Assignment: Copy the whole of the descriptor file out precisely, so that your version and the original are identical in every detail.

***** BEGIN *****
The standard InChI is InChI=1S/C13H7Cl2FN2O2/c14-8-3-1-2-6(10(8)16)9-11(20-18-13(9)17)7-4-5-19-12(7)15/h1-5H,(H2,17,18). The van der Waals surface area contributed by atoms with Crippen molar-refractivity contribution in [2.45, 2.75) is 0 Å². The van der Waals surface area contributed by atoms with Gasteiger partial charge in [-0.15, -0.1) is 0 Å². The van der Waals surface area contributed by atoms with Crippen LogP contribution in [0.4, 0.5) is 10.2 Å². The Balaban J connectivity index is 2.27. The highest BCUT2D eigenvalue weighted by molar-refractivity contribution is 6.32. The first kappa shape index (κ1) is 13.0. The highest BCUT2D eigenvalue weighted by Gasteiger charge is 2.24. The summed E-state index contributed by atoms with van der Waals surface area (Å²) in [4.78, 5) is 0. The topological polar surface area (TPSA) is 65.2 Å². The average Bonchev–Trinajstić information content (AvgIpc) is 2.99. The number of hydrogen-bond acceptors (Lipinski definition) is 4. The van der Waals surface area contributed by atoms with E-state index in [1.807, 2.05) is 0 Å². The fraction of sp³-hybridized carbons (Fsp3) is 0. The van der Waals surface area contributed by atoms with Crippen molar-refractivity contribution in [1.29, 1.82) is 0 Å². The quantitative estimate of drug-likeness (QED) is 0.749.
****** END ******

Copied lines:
The standard InChI is InChI=1S/C13H7Cl2FN2O2/c14-8-3-1-2-6(10(8)16)9-11(20-18-13(9)17)7-4-5-19-12(7)15/h1-5H,(H2,17,18). The van der Waals surface area contributed by atoms with Crippen molar-refractivity contribution in [2.45, 2.75) is 0 Å². The van der Waals surface area contributed by atoms with Gasteiger partial charge in [-0.15, -0.1) is 0 Å². The van der Waals surface area contributed by atoms with Crippen LogP contribution in [0.4, 0.5) is 10.2 Å². The Balaban J connectivity index is 2.27. The highest BCUT2D eigenvalue weighted by molar-refractivity contribution is 6.32. The first kappa shape index (κ1) is 13.0. The highest BCUT2D eigenvalue weighted by Gasteiger charge is 2.24. The summed E-state index contributed by atoms with van der Waals surface area (Å²) in [4.78, 5) is 0. The topological polar surface area (TPSA) is 65.2 Å². The average Bonchev–Trinajstić information content (AvgIpc) is 2.99. The number of hydrogen-bond acceptors (Lipinski definition) is 4. The van der Waals surface area contributed by atoms with E-state index in [1.807, 2.05) is 0 Å². The fraction of sp³-hybridized carbons (Fsp3) is 0. The van der Waals surface area contributed by atoms with Crippen molar-refractivity contribution in [1.29, 1.82) is 0 Å². The quantitative estimate of drug-likeness (QED) is 0.749.